Any other data base which included, implicitly or explicitly, the following data would be equally useful:

(1) Amino acid sequence of each polypeptide chain.

(2) Connectivity of disulfides, if any,

(3) Names and connectivities of any prosthetic groups, if any,

(4) Coordinates (x, y, z) of each atom in each observed configuration.

(5) Fractional occupancy of each atom,

(6) Temperature factor of each atom.

Proteins usually exist in aqueous solution. Although protein coordinates are almost always determined for proteins in crystals, direct contacts between proteins are quite rare. protein crystals contain from 20% to 90% water by volume. Thus one usually assumes that the structure of the protein in solution will be the same as that in the crystal. It is now generally accepted that the solution structure of a protein will differ from the crystal structure only in minor details. Thus, given the coordinates of the atoms, one can calculate quite easily the solvent accessibility of each atom.

In addition, the coordinates implicitly give the charge distribution throughout the protein. This is of use in estimating whether a hypothetical molecule (made of native protein and one or more linkers) will fold as designed. The typical protein whose structure is known comprises a chain of amino acids (there are 20 types of amino acids) in the range of 100 to 300 amino acids.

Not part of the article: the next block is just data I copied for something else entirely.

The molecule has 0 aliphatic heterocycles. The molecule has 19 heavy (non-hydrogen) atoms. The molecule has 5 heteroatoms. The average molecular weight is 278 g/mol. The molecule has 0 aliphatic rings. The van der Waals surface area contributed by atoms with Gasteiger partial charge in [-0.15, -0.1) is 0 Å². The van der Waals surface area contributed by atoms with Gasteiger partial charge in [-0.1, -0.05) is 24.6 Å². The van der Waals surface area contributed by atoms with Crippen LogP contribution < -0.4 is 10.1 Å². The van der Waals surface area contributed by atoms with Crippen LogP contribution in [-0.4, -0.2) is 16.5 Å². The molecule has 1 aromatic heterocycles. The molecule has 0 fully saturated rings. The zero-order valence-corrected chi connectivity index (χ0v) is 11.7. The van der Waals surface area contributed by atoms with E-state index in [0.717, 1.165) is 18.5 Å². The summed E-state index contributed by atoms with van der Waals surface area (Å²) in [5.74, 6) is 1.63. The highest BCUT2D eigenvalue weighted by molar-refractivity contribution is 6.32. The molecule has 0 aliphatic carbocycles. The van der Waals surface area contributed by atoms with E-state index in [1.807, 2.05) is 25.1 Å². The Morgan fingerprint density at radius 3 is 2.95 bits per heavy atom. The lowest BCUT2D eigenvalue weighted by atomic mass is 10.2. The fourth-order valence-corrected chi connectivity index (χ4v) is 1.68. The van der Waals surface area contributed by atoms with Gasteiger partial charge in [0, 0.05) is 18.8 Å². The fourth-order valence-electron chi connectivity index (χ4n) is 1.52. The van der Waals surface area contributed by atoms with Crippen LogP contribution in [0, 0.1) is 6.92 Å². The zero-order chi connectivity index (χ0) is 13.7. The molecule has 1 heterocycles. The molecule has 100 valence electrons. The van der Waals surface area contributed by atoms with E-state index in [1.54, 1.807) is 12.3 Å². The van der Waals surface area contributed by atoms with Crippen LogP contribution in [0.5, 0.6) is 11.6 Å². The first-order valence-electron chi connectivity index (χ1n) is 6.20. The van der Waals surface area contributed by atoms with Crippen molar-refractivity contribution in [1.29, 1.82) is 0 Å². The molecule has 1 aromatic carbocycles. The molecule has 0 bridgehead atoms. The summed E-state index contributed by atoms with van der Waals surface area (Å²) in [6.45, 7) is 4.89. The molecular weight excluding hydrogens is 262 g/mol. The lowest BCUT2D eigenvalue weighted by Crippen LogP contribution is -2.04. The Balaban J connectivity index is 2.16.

Each of these amino acids alone or in combination with the other amino acids as found in the known protein molecule can be used as a fragment to bridge the two sites. The reason that known protein molecules are used is to be able to use known protein fragments for the linker or bridge.

Even with only 250 proteins of known structure, the number of possible known fragments is very large. A linker can be from one to twenty or thirty amino acids long. Let "Lmax" be the maximum number of amino acids allowed in a linker, for example, Lmax might be 25. Consider a protein of "Naa" amino acids. Proteins have Naa in the range 100 to 800, 250 is typical. From this protein one can select Naa-1 distinct two-amino-acid linkers, Naa-2 distinct three-amino-acid linkers, . . . and (Naa+1-Lmax) distinct linkers containing exactly Lmax amino acids. The total number of linkers containing Lmax or fewer linkers is "Nlink," ##EQU1##

=Naa×(Lmax)-(Lmax×Lmax)/2+Lmax2/

If Naa is 250 and Lmax is 25, Nlink will be 5975. If the number of known proteins is "Nprot," then the total number of linkers, "Nlink-- total" will be ##EQU2## Where Naa(k) is the number of amino acids in the kth protein. With 250 proteins, each containing 250 amino acids (on average), and Lmax set to 25, Nlink-- total is 1,425,000.